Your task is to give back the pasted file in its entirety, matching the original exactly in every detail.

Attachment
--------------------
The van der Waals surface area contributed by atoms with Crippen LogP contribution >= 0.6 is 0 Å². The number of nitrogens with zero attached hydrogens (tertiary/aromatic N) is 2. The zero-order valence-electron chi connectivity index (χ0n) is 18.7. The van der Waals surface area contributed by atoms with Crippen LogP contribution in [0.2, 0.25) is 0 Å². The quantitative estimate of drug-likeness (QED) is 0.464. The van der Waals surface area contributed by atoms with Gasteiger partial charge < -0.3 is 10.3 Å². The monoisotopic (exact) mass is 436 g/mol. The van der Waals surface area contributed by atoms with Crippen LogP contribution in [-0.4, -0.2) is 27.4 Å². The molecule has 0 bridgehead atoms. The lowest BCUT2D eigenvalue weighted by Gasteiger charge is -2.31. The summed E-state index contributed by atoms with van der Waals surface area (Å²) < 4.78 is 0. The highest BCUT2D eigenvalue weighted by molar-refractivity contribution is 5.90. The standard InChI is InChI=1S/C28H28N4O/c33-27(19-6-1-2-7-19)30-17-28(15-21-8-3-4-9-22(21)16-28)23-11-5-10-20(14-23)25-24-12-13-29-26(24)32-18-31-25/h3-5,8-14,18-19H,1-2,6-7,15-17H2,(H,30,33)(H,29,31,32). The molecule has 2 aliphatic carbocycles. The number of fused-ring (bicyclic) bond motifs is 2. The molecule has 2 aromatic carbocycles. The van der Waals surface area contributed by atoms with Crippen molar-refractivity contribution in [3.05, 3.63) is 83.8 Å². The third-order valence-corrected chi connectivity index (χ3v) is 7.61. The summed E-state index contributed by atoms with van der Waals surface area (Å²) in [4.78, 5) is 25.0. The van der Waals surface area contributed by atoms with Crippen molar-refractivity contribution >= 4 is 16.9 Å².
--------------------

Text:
The van der Waals surface area contributed by atoms with Crippen LogP contribution >= 0.6 is 0 Å². The number of nitrogens with zero attached hydrogens (tertiary/aromatic N) is 2. The zero-order valence-electron chi connectivity index (χ0n) is 18.7. The van der Waals surface area contributed by atoms with Crippen LogP contribution in [0.2, 0.25) is 0 Å². The quantitative estimate of drug-likeness (QED) is 0.464. The van der Waals surface area contributed by atoms with Gasteiger partial charge < -0.3 is 10.3 Å². The monoisotopic (exact) mass is 436 g/mol. The van der Waals surface area contributed by atoms with Crippen LogP contribution in [-0.4, -0.2) is 27.4 Å². The molecule has 0 bridgehead atoms. The lowest BCUT2D eigenvalue weighted by Gasteiger charge is -2.31. The summed E-state index contributed by atoms with van der Waals surface area (Å²) < 4.78 is 0. The highest BCUT2D eigenvalue weighted by molar-refractivity contribution is 5.90. The standard InChI is InChI=1S/C28H28N4O/c33-27(19-6-1-2-7-19)30-17-28(15-21-8-3-4-9-22(21)16-28)23-11-5-10-20(14-23)25-24-12-13-29-26(24)32-18-31-25/h3-5,8-14,18-19H,1-2,6-7,15-17H2,(H,30,33)(H,29,31,32). The molecule has 2 aliphatic carbocycles. The number of fused-ring (bicyclic) bond motifs is 2. The molecule has 2 aromatic carbocycles. The van der Waals surface area contributed by atoms with Crippen molar-refractivity contribution in [3.05, 3.63) is 83.8 Å². The third-order valence-corrected chi connectivity index (χ3v) is 7.61. The summed E-state index contributed by atoms with van der Waals surface area (Å²) in [4.78, 5) is 25.0. The van der Waals surface area contributed by atoms with Crippen molar-refractivity contribution >= 4 is 16.9 Å².